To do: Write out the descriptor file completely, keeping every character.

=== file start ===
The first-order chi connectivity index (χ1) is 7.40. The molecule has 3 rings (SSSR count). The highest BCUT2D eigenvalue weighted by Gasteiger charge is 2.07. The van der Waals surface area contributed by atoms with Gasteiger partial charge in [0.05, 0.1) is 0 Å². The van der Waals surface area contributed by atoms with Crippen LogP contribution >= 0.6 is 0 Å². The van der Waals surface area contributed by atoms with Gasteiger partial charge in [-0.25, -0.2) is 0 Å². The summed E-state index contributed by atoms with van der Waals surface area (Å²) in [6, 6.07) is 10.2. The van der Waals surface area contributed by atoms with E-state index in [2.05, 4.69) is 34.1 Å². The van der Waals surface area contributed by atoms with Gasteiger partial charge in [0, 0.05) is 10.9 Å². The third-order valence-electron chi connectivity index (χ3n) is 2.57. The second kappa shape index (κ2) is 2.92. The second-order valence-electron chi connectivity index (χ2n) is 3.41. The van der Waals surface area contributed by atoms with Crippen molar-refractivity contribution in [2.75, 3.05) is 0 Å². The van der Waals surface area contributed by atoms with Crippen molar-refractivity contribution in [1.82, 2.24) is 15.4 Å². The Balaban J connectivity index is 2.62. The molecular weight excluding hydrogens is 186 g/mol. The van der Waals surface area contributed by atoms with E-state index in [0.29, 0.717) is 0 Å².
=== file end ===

The first-order chi connectivity index (χ1) is 7.40. The molecule has 3 rings (SSSR count). The highest BCUT2D eigenvalue weighted by Gasteiger charge is 2.07. The van der Waals surface area contributed by atoms with Gasteiger partial charge in [0.05, 0.1) is 0 Å². The van der Waals surface area contributed by atoms with Crippen LogP contribution >= 0.6 is 0 Å². The van der Waals surface area contributed by atoms with Gasteiger partial charge in [-0.25, -0.2) is 0 Å². The summed E-state index contributed by atoms with van der Waals surface area (Å²) in [6, 6.07) is 10.2. The van der Waals surface area contributed by atoms with E-state index in [2.05, 4.69) is 34.1 Å². The van der Waals surface area contributed by atoms with Gasteiger partial charge in [0, 0.05) is 10.9 Å². The third-order valence-electron chi connectivity index (χ3n) is 2.57. The second kappa shape index (κ2) is 2.92. The second-order valence-electron chi connectivity index (χ2n) is 3.41. The van der Waals surface area contributed by atoms with Crippen molar-refractivity contribution in [2.75, 3.05) is 0 Å². The van der Waals surface area contributed by atoms with Crippen molar-refractivity contribution in [1.82, 2.24) is 15.4 Å². The Balaban J connectivity index is 2.62. The molecular weight excluding hydrogens is 186 g/mol. The van der Waals surface area contributed by atoms with E-state index in [0.29, 0.717) is 0 Å².